The Top 5 Technological Challenges For Belgian Software Product Builders

At Sirris, we provide a benchmarking service towards software product builders. One of the outcomes of that service is that your challenges as a software product builder are charted against the collective. In that way, you'll learn for example that you are not the only one struggling with test automation of quickly responding to changing market needs. In this article I'll introduce 5 high level challenges we have observed in our 8 years of working systematically with software builders.

The Flexibility Challenge

Speed of Light

How fast can you respond to a market opportunity? This collective challenge is all about speed. Many companies tell us that they want/need to go faster than what they are currently doing. "How fast can you respond to a request for proposal?", "How fast can you deliver a new feature, a next release?" and at least equally important "How can I define that next release such that success is maximized?" are some of the often heard symptoms of the flexibility challenge. The large state of the art in Agile software development provides many pointers on how to tackle this challenge.

The Variability Challenge

How can you efficiently and effectively serve multiple customers without drowning in complexity? In Belgium, most software companies are in B2B. Their customers (other businesses) are often pretty demanding and don't settle for a one-size-fits-all solution. In order to address this demand, you'll typically introduce configurations and/or customizations in your software products, so that your customer's use cases are perfectly met. You'll introduce a significant amount of complexity in your code base along the way. The key question for the Variability challenge: how do you marry customer intimacy with complexity? Sirris currently has an R&D project on this topic: VariBru. Stay tuned for their upcoming gathering on April 24!

The Risk Management of Failures Challenge

Many embedded software builders see the big potential of adding software to their products: e.g. in automotive, many of today's innovations do not come from breakthroughs in aerodynamics or mechanics, but from ICT and software. Unfortunately, software does not have the reputation to be error-free. Bugs can happen at all times, potentially leading to life threatening failures. Hence a paradox: how can you as a software builder innovate by adding software into your product mix, without endangering the stability and safety of your offering?

The Software Innovation challenge

The Art of Software InnovationThe price of an average software license has halved in the last 10 years (http://www.amazon.com/Business-Software-Manager-Programmer-Entrepreneur/...). The sheer fact that you could deliver software in itself was 10 years ago almost a recipe for success (ok, I admit, I'm exaggerating here). Today this is not the case anymore. Software companies come and go, chances are that your biggest competitor wasn't even launched 3 years ago. As a software developer, you're constantly being pushed outside of your comfort zone: technology advances at an ever increasing pace, leaving you wondering how to use that to your advantage. There is also a market push: software and ICT are now everywhere, the number of possibilities seem unlimited. Big question though is how you can deploy the necessary processes, tools and culture to take full advantage of that. (Disclaimer: together with my colleagues I contributed to one of the first books on the topic of innovation management for software companies, the art of software innovation, 8 practice areas to inspire your business)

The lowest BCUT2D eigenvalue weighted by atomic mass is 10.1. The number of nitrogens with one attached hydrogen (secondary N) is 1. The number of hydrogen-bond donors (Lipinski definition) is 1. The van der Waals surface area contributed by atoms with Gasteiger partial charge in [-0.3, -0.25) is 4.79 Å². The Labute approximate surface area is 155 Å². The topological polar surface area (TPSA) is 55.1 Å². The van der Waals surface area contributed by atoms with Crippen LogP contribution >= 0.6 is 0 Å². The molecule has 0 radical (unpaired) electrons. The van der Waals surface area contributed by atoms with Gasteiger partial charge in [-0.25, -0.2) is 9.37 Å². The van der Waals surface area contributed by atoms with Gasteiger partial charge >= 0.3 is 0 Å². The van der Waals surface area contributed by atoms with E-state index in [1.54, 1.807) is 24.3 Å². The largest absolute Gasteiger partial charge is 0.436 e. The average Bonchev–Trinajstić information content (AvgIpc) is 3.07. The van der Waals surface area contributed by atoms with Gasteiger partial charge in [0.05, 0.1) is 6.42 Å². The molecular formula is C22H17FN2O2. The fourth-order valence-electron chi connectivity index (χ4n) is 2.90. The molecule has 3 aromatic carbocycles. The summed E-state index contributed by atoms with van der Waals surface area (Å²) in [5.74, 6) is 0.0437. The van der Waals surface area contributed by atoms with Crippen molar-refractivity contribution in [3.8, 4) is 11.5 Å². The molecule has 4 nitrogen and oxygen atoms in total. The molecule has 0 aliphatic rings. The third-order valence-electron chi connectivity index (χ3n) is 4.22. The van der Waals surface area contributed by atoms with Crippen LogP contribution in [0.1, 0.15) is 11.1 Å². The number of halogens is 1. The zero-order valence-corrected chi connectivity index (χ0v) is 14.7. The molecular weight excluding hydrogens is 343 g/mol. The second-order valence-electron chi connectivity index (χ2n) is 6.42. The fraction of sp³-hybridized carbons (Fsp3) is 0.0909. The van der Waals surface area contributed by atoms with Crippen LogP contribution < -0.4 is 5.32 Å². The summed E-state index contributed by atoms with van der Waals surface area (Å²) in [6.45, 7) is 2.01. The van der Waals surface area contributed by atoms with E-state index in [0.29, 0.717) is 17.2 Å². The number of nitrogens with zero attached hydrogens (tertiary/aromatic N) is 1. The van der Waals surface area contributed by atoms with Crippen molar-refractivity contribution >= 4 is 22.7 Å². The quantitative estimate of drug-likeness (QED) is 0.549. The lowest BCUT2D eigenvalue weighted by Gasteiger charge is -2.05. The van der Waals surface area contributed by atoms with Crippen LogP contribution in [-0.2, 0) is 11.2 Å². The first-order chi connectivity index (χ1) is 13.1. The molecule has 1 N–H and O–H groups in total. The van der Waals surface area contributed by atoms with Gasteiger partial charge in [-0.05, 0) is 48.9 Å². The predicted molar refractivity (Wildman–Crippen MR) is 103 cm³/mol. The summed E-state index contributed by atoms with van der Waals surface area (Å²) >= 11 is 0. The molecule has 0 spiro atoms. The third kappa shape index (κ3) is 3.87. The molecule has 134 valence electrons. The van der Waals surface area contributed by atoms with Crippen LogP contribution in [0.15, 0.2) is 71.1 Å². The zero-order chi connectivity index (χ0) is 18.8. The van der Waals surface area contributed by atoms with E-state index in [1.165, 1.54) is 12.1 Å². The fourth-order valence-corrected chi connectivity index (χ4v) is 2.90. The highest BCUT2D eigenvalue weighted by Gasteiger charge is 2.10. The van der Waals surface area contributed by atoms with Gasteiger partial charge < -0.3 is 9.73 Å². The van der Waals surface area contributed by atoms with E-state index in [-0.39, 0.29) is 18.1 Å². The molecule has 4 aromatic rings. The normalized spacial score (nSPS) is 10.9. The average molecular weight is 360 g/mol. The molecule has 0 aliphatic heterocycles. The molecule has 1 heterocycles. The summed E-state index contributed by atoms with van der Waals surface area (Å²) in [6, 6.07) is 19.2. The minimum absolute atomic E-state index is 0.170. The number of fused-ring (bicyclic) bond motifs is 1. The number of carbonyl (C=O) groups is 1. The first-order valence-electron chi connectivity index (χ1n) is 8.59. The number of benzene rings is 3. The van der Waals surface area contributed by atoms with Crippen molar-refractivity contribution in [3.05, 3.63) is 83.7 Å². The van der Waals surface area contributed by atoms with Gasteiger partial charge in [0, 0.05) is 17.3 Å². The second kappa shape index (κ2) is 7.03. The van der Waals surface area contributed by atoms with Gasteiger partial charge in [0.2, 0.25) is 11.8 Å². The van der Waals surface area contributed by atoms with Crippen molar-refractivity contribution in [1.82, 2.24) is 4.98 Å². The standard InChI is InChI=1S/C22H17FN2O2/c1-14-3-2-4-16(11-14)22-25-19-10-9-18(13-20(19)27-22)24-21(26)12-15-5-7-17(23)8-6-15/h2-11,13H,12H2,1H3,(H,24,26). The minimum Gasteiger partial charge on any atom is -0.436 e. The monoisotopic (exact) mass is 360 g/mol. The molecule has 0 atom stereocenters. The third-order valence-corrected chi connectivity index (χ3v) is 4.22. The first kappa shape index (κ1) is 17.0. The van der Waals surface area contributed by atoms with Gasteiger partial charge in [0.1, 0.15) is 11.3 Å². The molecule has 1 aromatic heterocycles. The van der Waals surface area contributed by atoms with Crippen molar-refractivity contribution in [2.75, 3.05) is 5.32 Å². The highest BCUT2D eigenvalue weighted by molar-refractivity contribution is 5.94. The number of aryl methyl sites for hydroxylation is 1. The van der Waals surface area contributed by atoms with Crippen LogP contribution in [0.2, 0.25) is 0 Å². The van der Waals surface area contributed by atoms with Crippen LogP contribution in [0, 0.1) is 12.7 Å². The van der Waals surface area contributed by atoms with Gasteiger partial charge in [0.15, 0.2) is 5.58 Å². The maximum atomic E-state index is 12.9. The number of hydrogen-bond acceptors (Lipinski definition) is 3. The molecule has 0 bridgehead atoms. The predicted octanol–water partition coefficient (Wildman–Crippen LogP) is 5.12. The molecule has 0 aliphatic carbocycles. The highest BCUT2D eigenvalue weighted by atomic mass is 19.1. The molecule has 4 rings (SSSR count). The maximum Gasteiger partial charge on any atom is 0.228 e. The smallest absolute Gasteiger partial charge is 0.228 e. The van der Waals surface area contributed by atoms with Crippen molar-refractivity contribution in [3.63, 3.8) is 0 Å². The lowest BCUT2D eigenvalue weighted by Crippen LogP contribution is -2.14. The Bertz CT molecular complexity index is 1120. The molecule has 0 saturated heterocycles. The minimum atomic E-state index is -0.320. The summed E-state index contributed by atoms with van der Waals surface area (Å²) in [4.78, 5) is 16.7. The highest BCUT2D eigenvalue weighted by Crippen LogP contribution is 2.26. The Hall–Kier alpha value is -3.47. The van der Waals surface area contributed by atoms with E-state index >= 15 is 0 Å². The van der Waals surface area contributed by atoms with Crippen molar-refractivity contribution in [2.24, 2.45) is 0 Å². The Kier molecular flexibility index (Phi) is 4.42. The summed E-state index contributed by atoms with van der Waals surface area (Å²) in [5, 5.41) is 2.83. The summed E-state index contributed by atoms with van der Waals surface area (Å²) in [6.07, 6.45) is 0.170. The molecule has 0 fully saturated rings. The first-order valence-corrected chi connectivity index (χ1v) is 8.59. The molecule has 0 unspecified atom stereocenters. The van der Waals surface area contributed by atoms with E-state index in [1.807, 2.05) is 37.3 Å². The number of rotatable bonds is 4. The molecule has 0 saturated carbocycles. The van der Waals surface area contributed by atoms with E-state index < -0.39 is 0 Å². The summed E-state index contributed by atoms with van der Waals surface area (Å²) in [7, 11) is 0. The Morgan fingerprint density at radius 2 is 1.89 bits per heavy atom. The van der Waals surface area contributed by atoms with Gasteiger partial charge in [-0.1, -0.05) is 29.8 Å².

The Limited Attention Bandwidth of Users Challenge 

Today, users are confronted with an increasing number of ICT devices and software apps. The amount of information users need to deal with is huge. At the same time, we humans don't necessarily obey Moore's law: our capability of dealing with inputs didn't change, there are still 24h in a day, humans cannot multitask as computers can. For you as a developer of software products, this means that in day to day operations, your ICT product competes with a whole slew of other ICT products for the attention of the user. Example: take apps on the iPhone: the iPhone only allows 1 application to run on the foreground, all other apps are pushed out of sight (and out of mind...). This means that your productivity application is competing with Angry Birds and the likes for attention of the user. I bet you didn't see Angry Birds as a competitor... ;)

Final Thoughts

Do you feel recognize some of these challenges? Would you be interested in participating in the surveys that lead to these conclusions? Feel free to contact us or leave your thoughts in the comments!